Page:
Here are some code phrases that subtly replace your desire with what you should do:

It’s right to …
What will the market allow?
It makes sense to…
It’s a good thing to do (or, it’ll be *good for me* to…)
It’s a healthy thing to do
It’s the best choice to make [for my family/friends/society/employees/etc.]
It’s the most realistic choice
I’m doing it for them
I’ll be glad I made this choice [in ten years/twenty years/when I retire/etc.]

Each of these ways of making a decision are perfectly fine in certain situations. But when we’re trying to get at your desire, all of these statements, conclusions, or logic for making a decision actually mask it.

The way we show up in modern society is from an underlying principle that our wants and desires cannot be trusted. We learn this at a very young age, and it becomes the primary way in which we move through the world.

When you’re young, this can be healthy. Learning to control your impulses and the immediacy of your desires can be a healthy thing, and doing so gives us access to choice (rather than letting our impulses control us).

But somewhere along the way, this stops being a choice, and instead, it becomes the truth about ourselves and our wants.

What you want becomes subsumed under an endless array of other demands for how you choose and what you go after in life.

“Don’t play squash, that sport doesn’t get you scholarships — play football.”

“Don’t go to school for a fine arts degree, what will you do with that when you graduate? Get a business degree.”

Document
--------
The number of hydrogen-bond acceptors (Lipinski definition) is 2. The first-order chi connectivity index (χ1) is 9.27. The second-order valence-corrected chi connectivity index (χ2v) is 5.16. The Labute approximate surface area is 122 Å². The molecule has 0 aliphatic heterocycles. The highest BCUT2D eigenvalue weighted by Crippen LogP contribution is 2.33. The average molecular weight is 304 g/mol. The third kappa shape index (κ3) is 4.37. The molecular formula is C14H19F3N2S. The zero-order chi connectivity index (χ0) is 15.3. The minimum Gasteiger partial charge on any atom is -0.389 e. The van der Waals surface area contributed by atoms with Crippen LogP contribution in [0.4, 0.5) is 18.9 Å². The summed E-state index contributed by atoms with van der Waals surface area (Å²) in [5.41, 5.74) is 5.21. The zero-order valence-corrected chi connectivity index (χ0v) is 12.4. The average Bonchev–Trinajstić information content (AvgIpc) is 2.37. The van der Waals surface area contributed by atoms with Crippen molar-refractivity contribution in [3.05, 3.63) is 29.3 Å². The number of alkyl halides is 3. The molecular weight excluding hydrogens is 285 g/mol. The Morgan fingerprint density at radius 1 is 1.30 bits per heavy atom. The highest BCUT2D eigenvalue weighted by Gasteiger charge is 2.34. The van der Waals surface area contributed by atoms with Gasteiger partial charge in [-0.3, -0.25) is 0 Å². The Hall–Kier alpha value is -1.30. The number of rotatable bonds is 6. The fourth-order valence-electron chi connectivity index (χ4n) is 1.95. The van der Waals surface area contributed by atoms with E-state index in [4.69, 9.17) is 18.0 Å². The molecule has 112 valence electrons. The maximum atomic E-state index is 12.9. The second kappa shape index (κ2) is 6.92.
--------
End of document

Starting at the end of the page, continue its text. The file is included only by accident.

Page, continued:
“Don’t be an entrepreneur, that’s too risky. Get a stable job for ten years, then you’ll be ready to go out on your own.”

Initially these reasons to set aside our wants are provided externally by people that have our best interests at heart. They’re ultimately trying to teach us the same thing they were taught. (Whether or not those approaches actually lead to a fully-expressed life is another question entirely.)

Over time, these voices become internalized. More and more often, our desire for what we want clashes with a story about what is realistic. We make the “right” choice, rather than the choice aligned with our desires.

Eventually you stop hearing the voice of your desire entirely. It gets replaced with these code phrases above — all of which are subtle ways to choose what you should, rather than what you actually want.

Here’s a simple question I ask everyone that is considering working with me: Why do you want to deepen your capacity as a leader?

The most common answer is “It’ll be a good thing for me to do.”

That’s a terrible reason to take on this kind of work. “A good thing to do” is really just the same as “Because I should be a better leader”.

This isn’t to suggest that there aren’t legitimate reasons you have for deepening your leadership — but until you create those reasons for yourself — until you really get clear on why you want to do this work — your fear and resistance will derail you every time.

Doing something because you should will only ever motivate you enough to overcome whatever guilt you feel about not doing it. That’s why trying to eat healthier because you should works for precisely long enough to not feel so bad about yourself, and then falls away.

Living a fully-expressed life requires learning to trust your own intuition and your desires. That doesn’t always mean that leaning into your desire works every time — sometimes the path to learning to trust your desire is leaning into it, and then discovering “Oh… that actually wasn’t what I wanted at all.”

If trusting something worked out every time, there wouldn’t be any trust required.

As a starting point, begin listening for your code phrases — the secret ways that you subsume your desire under what you should do.

And when you catch one of these code phrases, ask yourself “Yah, but what do I actually want?”

The rest unfolds from there.